AARP Rhode Island looks forward to working with your administration to explore innovative uses for the enhanced FMAP. For example, we have written to Director Shaffer requesting that he explore with CMS the possibility of using expanded Medicaid funds to support an Accessory Dwelling Units (ADUs) initiative to increase opportunities for Rhode Islanders to age in place with the support of HCBS. The development of ADUs and minimization of permitting restrictions are a promising component of solving the shortage of affordable, accessible housing for older adults and people with disabilities.

 

PUBLIC TRANSPORTATION:

AARP believes all people need access to a variety of travel options, regardless of characteristics such as age, ability level, income, race, and ethnicity. ARPA funds provide a unique opportunity to expand and improve affordable and accessible public transportation programs, which not only address the needs of Rhode Islanders who cannot or choose to no longer drive, but also those who benefit from a robust and affordable transportation network that serves the needs of all. Funds made available through ARPA (as well as prior funding allocations in the CARES Act and the Coronavirus Response and Relief Supplemental Appropriations Act of December 2020) should be considered for use in ways that enable service providers to offer service levels that meet demand and encourage ridership.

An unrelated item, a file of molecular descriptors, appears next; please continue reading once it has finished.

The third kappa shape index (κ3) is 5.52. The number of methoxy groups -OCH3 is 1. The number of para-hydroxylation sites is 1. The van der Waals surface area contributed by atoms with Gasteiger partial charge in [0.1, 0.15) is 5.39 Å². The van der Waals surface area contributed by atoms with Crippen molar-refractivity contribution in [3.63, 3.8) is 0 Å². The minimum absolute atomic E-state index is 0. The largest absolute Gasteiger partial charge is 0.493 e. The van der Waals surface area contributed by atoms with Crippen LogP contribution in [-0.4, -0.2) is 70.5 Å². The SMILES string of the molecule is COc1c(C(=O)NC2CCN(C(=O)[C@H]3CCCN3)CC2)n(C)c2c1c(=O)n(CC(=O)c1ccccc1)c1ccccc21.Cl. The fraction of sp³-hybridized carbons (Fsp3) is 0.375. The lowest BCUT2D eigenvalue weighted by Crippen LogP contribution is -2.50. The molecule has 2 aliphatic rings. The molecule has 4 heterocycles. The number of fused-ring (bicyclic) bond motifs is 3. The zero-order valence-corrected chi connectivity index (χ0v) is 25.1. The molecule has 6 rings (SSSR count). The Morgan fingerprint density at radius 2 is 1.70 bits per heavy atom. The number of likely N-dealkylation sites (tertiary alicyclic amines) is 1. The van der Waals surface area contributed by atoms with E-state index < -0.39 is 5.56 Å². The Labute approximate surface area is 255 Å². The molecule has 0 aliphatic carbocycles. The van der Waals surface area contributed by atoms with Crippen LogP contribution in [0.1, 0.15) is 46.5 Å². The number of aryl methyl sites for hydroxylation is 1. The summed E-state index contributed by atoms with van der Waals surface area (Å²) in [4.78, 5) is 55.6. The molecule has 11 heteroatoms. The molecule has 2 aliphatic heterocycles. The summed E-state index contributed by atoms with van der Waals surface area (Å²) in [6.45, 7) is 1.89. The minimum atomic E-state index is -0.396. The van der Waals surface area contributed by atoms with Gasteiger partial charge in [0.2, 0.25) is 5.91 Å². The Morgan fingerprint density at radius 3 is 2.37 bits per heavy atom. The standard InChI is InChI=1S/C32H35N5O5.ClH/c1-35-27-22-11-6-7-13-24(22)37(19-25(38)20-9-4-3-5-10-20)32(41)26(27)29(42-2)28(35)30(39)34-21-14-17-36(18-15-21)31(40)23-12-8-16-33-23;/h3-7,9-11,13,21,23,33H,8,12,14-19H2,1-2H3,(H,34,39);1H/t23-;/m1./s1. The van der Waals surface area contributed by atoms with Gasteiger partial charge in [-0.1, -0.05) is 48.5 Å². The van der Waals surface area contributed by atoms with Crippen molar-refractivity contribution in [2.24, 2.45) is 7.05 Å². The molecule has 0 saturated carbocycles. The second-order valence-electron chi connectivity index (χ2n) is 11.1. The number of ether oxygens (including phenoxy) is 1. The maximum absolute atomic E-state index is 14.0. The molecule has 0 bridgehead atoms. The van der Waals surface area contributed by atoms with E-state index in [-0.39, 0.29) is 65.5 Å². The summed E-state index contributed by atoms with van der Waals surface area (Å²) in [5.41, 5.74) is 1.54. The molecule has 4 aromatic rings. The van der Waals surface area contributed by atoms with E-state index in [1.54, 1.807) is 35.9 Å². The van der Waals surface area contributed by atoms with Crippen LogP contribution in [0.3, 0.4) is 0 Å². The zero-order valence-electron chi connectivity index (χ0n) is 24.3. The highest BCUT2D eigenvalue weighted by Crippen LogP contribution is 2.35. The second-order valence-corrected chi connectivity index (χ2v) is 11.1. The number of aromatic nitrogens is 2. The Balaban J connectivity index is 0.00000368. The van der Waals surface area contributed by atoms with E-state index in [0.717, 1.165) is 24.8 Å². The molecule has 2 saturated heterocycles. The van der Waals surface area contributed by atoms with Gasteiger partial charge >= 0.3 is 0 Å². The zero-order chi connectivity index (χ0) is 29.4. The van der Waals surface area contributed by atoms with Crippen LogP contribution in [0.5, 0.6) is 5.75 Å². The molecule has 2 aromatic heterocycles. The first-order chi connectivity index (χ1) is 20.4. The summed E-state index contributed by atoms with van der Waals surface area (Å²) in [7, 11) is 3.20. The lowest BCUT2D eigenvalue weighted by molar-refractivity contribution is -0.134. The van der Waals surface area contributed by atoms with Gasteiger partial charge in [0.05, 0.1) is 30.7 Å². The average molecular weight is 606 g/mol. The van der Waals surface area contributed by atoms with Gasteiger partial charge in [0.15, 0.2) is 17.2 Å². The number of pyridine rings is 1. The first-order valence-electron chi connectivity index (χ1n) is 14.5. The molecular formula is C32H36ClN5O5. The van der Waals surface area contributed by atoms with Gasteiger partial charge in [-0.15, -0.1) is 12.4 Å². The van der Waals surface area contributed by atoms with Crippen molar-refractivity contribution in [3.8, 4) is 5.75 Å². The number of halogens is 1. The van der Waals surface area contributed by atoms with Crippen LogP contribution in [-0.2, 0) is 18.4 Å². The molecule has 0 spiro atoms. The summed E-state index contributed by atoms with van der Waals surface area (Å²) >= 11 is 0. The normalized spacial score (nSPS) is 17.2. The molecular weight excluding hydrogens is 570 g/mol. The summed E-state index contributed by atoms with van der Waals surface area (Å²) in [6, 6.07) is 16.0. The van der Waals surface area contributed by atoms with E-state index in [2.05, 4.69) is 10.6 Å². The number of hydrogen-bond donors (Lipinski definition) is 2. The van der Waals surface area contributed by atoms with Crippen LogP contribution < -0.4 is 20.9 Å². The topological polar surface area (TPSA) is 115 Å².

In particular, AARP encourages you to consider using the funds to: maintain and increase investment in improved public transit systems; actively promote the use of public transportation; require public transit systems to implement and enhance safety regulations and mechanisms; encourage transit authorities to reduce fares for people with disabilities and older adults with low incomes, including policies to implement free public transit where appropriate; and encourage ride-sharing, volunteer programs, and other low-cost programs to help meet older adults’ transportation needs.